Land, Peace, Security
Palestinians--At the Table Despite the Risks. THE STATE OF ISRAEL'S presence in the Arab world has brought 43 years of hostile truce punctuated by war. This week, Israelis sit down in a Spanish palace to open a peace conference with their neighbors, on the basis of United Nations resolutions calling for the trade of Israeli-occupied land for assurances of peace and security. But all the participants come grudgingly to the table. Their demands seem mutually exclusive, and extremists on both sides decry t he conference. The prospects for moving beyond the first ceremonial phase of the meeting to face-to-face negotiations depend on whether Arabs and Israelis can reconcile conflicting territorial claims in the interest of a land-for-peace compromise. Monitor writers examine the significance of this issue to all the parties and the steps that have set the context for this conference.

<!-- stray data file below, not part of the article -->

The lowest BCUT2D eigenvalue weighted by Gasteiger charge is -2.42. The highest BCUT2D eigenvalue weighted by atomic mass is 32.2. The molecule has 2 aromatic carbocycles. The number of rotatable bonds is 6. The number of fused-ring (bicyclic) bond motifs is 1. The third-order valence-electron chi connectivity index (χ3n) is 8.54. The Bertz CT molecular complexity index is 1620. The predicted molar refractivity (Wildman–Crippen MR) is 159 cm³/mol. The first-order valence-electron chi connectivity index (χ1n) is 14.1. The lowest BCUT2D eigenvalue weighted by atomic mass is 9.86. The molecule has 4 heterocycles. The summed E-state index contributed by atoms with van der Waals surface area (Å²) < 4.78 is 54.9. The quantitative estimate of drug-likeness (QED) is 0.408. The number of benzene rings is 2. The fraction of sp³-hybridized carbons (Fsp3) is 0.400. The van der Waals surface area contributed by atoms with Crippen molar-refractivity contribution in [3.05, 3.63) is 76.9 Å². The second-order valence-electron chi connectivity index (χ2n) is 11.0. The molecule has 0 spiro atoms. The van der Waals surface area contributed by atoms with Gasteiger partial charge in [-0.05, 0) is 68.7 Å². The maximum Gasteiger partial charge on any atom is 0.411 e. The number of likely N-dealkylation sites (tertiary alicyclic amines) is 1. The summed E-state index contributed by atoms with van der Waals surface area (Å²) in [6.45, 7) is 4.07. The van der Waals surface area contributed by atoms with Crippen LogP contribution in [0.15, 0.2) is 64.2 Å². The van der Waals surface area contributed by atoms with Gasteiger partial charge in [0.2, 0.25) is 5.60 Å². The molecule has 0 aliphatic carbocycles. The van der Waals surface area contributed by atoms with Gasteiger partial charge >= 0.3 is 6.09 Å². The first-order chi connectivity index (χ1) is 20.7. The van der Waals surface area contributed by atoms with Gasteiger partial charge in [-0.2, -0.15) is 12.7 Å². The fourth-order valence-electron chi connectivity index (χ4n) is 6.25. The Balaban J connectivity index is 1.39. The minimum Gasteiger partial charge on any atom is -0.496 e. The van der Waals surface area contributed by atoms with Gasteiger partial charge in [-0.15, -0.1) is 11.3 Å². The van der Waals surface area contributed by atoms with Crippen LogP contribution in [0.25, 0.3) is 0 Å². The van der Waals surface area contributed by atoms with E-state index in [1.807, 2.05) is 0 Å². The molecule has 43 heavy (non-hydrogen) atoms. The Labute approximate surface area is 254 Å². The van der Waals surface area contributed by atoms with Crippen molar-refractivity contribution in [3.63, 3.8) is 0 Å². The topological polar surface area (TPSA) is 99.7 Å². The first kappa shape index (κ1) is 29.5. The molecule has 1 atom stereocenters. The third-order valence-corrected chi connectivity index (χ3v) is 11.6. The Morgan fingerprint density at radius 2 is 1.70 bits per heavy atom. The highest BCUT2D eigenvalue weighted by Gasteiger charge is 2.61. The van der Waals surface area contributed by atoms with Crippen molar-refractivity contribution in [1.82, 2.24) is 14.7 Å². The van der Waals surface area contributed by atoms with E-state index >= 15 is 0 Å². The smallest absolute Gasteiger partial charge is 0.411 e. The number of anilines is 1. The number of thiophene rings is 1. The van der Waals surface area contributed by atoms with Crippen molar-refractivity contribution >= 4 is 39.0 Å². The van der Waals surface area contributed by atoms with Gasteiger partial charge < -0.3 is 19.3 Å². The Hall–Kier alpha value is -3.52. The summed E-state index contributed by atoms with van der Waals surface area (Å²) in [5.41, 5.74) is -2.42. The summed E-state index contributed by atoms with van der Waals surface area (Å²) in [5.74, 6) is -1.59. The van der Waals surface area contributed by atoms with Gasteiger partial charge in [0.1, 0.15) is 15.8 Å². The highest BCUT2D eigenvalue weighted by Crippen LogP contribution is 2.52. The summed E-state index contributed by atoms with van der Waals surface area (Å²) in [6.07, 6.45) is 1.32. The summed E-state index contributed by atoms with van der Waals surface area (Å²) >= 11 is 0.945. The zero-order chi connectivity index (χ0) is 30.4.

THE Palestinians will arrive in Madrid in search of something they have failed to achieve in five decades of war and internal resistance - a Palestinian state on land Israel claims as its own.They will invoke a series of UN Security Council resolutions that address their national rights and call for an Israeli withdrawal from the territories occupied in the 1967 Arab-Israeli war. But the Palestinians enter the talks in a position of weakness: There are no guarantees from the conference organizers - principally the United States - that the resolutions will be implemented, and Palestinians can count on only limited support from a fragmented Arab world and a collapsed Soviet Union. Unlike other delegations, the Palestinians will not be represented by their "government the Palestine Liberation Organization (PLO). In accord with US and Israeli demands, the Palestinians on the joint Jordanian-Palestinian team have no "clear cut" ties to the PLO, although the organization has been heavily involved in the process, and an advisory committee in Madrid will include PLO representation. But the rejection of an official PLO role on the delegation, Palestinians feel, undermines their claim to self-determination. They also feel they are risking a de facto annexation of the West Bank and Gaza Strip if the talks, which are expected to last for years, continue without a halt to the construction of Israeli settlements in the occupied territories. By the time the negotiators get down to discussions over the territories, they suggest, there may be little left to talk about. And there is also the risk that Arab parties may reach individual peace agreements with Israel without solving the Palestinian problem. For more than 30 years after the creation of Israel, the Palestinian objective was "to liberate Palestine" and return Palestinian refugees to the entire area. Israel saw these goals as a prescription for its destruction. The Palestine Liberation Organization began to consider confining its territorial claims to the West Bank and Gaza Strip in 1974. But it only came to a full acceptance of that idea in 1988, when the PLO declared an independent Palestinian state in the West Bank and Gaza Strip, although adhering to its demands for the repatriation and compensation of Palestinian refugees in accordance with UN resolutions. In the runup to the Madrid meeting, the US stopped short of supporting the idea of a Palestinian state. But a scenario presented by the US for the peace conference - along the lines of one devised during the Camp David peace process - calls for a transitional period of limited Palestinian autonomy before talks on a final settlement. The Israelis are afraid that autonomy could evolve into a state; Palestinians fear autonomy will be all that they get.